Willis Lamm's
Traffic Signal Collection

  History of Traffic Signal Design

Control of traffic has been an issue in larger cities for centuries. Even before motor vehicles, police had to keep the movement of horse drawn vehicles, streetcars and pedestrians safe and orderly. Typical traffic control was provided by police officers who wore white gloves and blew whistles.

In 1868 illuminated traffic signal was installed in London near the Houses of Parliament. It was designed to aid the traffic policeman there, particularly during hours of darkness when visibility was poor. The device had semaphore arms to signal drivers and pedestrians during the day and it had red and green lenses illuminated by gas for viewing at night. The police officer would turn the signal 90 degrees to position the semaphore arms and the colored lenses towards traffic as needed. This was the first recorded use of illuminated red and green colors to control traffic. Unfortunately the device exploded in January of 1869, injuring the policeman that was operating it. This particular idea was not tried again.

US Patents for traffic control devices date back as early as 1909. Most of these devices involved semaphores or arrows to direct traffic, however a few included some kind of illumination source and lens systems that were similar to those used by the railroads.

In 1912 Salt Lake City, UT police detective Lester Wire built a two-color traffic signal that used electric illumination. In 1914 the American Traffic Signal Company installed two-color signals in Cleveland, Ohio. As with the London gas powered signal, these devices were designed to assist traffic police at busy intersections. When the police officer signaled for a change in traffic movement, he would also change the color of the lights illuminated in the signal device.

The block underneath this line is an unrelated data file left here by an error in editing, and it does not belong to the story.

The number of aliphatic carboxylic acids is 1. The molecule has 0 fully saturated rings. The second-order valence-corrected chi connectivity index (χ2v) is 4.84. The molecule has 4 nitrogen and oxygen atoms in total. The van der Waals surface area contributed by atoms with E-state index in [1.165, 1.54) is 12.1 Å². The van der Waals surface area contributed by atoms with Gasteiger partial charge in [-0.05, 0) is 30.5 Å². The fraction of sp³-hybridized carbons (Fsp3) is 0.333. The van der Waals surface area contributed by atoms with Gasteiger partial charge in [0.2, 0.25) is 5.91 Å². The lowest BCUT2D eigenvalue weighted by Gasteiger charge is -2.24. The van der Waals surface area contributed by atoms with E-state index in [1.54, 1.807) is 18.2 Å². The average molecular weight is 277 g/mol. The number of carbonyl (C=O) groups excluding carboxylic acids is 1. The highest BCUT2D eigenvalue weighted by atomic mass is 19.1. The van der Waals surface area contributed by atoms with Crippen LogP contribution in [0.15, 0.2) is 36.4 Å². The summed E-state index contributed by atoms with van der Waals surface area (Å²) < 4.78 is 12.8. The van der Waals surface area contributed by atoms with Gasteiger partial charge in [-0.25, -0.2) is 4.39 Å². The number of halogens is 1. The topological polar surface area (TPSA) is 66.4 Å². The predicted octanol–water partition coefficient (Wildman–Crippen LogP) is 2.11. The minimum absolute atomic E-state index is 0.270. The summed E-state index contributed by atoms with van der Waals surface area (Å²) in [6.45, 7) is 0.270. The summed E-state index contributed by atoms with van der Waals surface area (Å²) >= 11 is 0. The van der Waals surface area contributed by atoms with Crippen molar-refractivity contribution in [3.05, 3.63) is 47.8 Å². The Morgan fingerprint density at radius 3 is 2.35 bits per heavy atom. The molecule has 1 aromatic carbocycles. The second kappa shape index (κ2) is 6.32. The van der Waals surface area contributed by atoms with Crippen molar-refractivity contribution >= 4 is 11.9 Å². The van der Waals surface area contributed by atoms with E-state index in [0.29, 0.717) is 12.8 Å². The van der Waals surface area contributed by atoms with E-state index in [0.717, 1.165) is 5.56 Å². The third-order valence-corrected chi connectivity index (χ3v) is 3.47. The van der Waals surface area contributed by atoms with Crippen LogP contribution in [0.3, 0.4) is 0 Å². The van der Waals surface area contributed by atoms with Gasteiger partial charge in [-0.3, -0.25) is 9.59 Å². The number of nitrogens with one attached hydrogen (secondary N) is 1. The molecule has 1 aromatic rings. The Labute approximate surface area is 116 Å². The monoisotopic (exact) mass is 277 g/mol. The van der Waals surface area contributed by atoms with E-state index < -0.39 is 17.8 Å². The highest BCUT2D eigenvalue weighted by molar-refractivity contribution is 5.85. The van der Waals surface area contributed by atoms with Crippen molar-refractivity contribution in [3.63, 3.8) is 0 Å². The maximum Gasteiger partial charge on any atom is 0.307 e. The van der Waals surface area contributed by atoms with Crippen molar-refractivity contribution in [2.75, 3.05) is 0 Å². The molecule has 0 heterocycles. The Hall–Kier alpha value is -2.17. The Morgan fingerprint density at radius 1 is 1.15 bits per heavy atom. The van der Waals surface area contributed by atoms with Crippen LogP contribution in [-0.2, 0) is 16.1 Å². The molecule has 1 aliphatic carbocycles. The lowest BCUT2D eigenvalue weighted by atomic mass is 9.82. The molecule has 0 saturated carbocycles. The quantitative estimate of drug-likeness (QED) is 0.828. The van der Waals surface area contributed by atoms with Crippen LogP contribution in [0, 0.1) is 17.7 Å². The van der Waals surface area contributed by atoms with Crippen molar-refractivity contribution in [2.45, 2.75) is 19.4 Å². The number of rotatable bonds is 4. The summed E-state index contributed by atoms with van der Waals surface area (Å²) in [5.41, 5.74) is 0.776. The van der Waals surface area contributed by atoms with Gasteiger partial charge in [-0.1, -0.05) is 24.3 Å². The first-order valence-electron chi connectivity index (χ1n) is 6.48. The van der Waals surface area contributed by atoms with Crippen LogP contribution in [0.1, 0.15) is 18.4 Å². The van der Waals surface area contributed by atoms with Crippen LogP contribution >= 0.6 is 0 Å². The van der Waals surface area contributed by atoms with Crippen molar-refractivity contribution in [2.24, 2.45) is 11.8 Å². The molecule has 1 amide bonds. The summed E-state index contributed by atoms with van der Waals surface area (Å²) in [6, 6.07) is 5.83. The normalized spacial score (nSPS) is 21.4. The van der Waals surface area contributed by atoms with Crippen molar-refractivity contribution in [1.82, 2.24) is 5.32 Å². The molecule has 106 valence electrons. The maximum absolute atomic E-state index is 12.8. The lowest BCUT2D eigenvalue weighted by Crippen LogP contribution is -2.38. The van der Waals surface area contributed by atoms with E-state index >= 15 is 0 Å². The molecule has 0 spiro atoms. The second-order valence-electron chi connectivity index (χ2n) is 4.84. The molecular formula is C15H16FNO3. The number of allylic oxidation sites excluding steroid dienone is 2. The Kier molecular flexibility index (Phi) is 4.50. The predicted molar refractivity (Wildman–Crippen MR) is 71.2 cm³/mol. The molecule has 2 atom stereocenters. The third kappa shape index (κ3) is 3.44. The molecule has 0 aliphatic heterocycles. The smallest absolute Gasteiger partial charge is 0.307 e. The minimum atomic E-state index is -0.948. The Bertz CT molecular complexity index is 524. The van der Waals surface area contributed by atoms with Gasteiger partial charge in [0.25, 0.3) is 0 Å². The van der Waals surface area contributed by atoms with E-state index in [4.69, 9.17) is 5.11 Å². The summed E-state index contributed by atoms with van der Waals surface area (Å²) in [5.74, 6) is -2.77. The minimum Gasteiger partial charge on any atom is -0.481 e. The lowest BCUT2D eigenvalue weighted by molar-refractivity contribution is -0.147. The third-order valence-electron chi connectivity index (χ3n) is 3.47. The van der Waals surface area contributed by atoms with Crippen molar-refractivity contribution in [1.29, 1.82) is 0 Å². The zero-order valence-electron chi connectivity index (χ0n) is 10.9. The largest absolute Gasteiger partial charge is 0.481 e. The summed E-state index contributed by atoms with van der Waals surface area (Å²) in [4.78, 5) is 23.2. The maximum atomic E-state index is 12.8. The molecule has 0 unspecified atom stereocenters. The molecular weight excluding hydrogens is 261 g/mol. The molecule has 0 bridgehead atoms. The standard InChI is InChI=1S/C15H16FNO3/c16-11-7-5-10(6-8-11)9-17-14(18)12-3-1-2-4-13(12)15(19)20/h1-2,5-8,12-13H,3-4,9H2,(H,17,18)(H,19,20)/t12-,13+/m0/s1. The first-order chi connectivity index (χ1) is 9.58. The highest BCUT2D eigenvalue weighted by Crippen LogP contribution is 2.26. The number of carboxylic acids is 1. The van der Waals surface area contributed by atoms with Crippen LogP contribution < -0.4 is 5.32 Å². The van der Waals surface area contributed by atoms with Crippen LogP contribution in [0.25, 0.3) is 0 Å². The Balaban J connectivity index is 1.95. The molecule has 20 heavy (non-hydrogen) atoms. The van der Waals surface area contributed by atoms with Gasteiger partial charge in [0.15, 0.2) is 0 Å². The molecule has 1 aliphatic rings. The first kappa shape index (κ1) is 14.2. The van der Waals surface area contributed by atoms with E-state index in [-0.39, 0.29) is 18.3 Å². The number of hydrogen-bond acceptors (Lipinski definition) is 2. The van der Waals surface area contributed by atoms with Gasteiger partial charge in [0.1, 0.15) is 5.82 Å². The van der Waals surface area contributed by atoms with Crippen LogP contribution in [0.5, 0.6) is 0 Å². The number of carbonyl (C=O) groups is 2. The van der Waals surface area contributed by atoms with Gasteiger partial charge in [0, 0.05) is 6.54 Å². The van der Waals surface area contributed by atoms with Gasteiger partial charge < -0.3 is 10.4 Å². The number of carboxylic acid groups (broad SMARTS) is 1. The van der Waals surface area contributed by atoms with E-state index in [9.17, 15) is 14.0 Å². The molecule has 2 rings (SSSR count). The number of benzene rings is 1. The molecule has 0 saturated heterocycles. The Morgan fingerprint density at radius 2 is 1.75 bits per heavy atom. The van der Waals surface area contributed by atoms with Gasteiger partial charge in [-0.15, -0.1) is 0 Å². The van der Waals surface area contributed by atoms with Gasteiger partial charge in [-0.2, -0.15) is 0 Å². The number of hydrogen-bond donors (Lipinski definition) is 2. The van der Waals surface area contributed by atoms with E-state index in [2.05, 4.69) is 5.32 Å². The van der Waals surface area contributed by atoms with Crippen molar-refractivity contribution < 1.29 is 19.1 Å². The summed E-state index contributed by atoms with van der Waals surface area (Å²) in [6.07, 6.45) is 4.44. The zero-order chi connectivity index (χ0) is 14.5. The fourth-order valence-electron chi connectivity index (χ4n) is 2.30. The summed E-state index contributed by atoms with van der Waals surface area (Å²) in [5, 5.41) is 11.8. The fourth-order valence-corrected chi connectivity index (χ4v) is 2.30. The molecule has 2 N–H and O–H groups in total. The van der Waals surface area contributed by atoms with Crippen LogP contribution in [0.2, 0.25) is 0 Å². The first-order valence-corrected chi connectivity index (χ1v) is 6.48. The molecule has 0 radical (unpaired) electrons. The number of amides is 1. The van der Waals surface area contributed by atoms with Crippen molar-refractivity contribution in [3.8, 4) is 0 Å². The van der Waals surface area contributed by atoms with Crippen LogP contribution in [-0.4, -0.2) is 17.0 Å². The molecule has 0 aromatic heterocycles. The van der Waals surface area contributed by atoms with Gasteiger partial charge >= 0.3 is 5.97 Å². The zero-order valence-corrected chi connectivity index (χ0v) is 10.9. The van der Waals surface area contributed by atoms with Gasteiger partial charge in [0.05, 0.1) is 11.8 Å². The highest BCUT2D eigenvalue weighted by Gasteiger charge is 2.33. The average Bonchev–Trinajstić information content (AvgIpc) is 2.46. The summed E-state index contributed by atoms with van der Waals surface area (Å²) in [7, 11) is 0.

In 1920 William Potts, a Detroit Traffic Police Superintendent, designed the first 4-way three-color traffic control device that is recognized as the basis for the modern traffic signal. Potts built what was basically a rectangular box that was divided into three stacked chambers. Each chamber was illuminated by a single bulb. Railroad signal lenses were affixed on each side of each chamber and the signal was suspended from a cable so it could be more readily seen by traffic.

While the few traffic signals that already existed displayed only red and green colors, Potts' added a yellow "caution" interval to warn motorists that the traffic signal was changing. This idea turned out to be significant.

Because the four lenses in each compartment of Potts' signal were lit by a single bulb, two sides of the signal facing the main road had to be provided with red on the top section and green on the bottom while the cross street had to have green on the top and red on the bottom. Since at the time there were no standards as to where different colors were located, the positions of the red and green lenses were not confusing to motorists.

Potts' basic design was the basis for decades of fixed four-way signals. The compartmentalized "three bulb" design that required green lenses on the top and red lenses on the bottom for cross streets was used by some manufacturers through the 1940s, although the optics used in these later signals were much improved over Potts' original design.

In the meantime cities were experimenting with all sorts of new ways to manage traffic, ranging from exotic traffic towers to installing simple "mushroom" traffic control devices in the centers of intersections. In more rural areas many traffic control devices still ran on acetylene or battery power.

A traffic tower in Detroit.
Lights display at the top and at eye level.

Continue to Imaginations at Work!

Acetylene beacon made by the
American Gas Accumulator Co.

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